The bee attack led me to explore electrical fencing, and the untended character of my garden led me to expand the size of my gardening space. The fence, which will rely upon a solar power source, is not turned on yet, and still needs 2 gates installed; I’ll complete it in the Spring. The new garden space is 3 times my previous area, and includes an area for the beehives and a hay-bale composting system.
After almost a full year of searching, I found the 4′ x 7′ trailer I wanted, in very good shape, at the price I wanted to pay. I had my local all-purpose mechanic install a tow package on the older of our 2 Subaru Foresters, and used the trailer to port 40 bales of $2.25/bale mulch hay from a nearby farm (2 trips), and a pile of rough-cut 1″ x 12″ x 11′ pine from a local sawmill. At 47 cents a board foot, it’s cost-effective for a range of projects – a fact helped by the generous spirit of the owners, who knowingly gave me more than I paid for.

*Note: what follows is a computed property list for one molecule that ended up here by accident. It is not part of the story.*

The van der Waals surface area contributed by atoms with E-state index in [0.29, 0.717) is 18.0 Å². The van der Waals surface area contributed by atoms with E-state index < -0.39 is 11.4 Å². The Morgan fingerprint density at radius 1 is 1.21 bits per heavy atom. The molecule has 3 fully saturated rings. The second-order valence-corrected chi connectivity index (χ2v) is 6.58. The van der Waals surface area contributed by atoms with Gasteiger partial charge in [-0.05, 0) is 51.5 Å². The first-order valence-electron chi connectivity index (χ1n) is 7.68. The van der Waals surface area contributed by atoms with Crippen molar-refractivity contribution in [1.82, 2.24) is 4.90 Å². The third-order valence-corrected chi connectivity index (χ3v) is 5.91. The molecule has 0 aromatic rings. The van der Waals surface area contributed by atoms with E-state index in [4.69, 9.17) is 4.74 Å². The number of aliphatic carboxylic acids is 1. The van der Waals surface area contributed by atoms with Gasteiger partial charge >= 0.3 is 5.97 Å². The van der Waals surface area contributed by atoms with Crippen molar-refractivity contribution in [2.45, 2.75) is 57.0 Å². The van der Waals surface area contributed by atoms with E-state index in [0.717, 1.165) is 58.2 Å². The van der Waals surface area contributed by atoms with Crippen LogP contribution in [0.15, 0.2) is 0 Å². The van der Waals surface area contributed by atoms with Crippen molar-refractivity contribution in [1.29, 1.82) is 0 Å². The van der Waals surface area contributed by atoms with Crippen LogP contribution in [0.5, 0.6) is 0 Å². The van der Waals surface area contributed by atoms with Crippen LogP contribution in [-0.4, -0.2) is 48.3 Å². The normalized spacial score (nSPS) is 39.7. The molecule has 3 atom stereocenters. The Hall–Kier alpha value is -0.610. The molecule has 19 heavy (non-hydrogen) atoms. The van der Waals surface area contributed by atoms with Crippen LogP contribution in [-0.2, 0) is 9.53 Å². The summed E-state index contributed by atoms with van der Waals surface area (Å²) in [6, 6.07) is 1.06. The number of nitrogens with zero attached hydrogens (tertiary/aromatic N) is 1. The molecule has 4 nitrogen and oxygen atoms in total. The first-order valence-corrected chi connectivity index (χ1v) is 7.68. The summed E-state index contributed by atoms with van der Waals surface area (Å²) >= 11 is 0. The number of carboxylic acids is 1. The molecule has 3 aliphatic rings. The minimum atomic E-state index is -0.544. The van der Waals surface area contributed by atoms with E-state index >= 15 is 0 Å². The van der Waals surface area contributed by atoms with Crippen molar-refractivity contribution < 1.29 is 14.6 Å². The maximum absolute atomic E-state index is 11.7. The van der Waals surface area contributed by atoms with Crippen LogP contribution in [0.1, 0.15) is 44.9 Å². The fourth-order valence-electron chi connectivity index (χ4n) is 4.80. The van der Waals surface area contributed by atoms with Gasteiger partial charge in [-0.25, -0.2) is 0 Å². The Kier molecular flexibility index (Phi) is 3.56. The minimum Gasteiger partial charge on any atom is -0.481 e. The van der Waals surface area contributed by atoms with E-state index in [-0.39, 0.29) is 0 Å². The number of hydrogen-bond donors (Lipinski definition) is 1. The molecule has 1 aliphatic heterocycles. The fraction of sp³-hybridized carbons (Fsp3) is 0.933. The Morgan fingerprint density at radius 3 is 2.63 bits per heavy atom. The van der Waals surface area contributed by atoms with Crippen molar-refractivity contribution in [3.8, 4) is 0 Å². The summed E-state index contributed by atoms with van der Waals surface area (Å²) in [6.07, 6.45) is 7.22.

Some of the wood went into removable sidewalls for the trailer, which will allow me to transport good topsoil, manure, and Fort Vee potting soil, my preferred soil block material. Being able to purchase in bulk, and provide my own transport, will save me hundreds of dollars in the first year, easily paying for the trailer ($325) and tow package ($130, including installation).